A motivation problem with elementary school boys leads to serious problems later, including an alarming decrease in motivation, mediocre academic results and school dropout. To counter this disturbing trend, teachers should play an active role in guiding and managing meaning construction in reading, in facilitating strategy development, in fostering meaningful interactions between students, and in developing an evaluation process that will have a formative function in the acquisition of reading skills (Lemery).
[Translation] To a boy, a good book is one he wants to read. Many young boys have discovered the pleasure of reading with the well‑known Guinness Book of Records. And why not? The key is to build on this first spark of interest by offering boys a rich and varied mix of materials that will allow them to develop even further. (Dominique Demers, 2002)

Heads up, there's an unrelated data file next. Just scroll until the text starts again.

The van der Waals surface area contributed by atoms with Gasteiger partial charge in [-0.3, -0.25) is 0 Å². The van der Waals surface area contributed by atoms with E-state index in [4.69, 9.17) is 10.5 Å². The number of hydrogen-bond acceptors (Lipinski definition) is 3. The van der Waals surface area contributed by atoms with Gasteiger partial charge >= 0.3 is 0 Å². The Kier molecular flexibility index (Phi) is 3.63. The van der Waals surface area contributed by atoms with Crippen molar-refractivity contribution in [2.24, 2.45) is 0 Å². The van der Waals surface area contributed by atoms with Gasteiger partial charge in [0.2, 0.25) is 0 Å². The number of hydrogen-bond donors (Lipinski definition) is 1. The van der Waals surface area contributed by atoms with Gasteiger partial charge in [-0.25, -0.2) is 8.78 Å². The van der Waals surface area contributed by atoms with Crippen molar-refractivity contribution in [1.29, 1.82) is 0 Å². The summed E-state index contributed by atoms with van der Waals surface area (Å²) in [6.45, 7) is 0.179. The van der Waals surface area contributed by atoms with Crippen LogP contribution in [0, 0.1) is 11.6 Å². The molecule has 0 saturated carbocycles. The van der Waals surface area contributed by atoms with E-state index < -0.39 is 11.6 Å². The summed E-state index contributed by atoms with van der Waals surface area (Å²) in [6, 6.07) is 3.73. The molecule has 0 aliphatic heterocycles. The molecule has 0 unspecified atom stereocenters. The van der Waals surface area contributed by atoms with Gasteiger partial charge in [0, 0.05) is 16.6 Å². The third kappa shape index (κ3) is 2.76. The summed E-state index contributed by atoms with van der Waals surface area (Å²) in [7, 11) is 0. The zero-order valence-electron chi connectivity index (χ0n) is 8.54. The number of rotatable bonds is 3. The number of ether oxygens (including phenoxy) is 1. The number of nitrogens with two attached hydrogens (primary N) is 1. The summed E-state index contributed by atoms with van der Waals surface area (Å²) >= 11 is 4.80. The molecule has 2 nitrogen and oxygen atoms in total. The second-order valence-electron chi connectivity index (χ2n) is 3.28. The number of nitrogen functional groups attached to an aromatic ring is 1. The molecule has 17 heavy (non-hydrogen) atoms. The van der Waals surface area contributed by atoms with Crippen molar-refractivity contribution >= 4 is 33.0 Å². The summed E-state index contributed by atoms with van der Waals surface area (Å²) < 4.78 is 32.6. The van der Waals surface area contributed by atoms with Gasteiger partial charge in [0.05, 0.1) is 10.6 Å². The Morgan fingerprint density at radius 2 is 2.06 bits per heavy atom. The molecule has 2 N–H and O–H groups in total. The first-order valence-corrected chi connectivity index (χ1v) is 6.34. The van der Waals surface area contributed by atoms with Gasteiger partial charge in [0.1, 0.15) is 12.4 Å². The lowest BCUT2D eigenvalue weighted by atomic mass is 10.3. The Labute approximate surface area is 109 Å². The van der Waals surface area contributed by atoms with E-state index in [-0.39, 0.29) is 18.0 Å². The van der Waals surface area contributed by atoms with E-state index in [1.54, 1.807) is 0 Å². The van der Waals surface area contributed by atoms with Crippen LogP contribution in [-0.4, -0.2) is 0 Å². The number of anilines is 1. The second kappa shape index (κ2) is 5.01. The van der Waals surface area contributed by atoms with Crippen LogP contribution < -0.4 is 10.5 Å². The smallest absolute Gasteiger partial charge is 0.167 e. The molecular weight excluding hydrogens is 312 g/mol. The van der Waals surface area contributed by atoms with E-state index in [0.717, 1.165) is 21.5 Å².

The essential thing, it seems, is to ensure that each boy encounters what interests him in school and to encourage him to flourish. If the educational context is attractive to boys, they will improve their academic achievement, build their self‑esteem and gain the confidence to explore the opportunities available to them.
Canadian Language and Literacy Research Network. (2009). An Evidence‑based Toolkit for the Effective Reading and Writing Teacher. Ontario, Canada.
Demers, D. (2002). Dix secrets pour aimer lire.
Lajoie, G. (2004). L'école au masculin. Réduire l'écart de réussite entre garçons et filles. Sainte‑Foy, Canada: Septembre Éditeur.
Lemery, J.‑G. (2007). La lecture et les garçons. Montréal, Canada: Chenelière Éducation.
Ontario Ministry of Education Ontario (2005). Me Read? No, Way! Ontario, Canada.
Smith, M. W., and Wilhelm, J. D. (2002). Reading Don't Fix No Chevys: Literacy in the Lives of Young Men. Portsmouth, NH: Heinemann.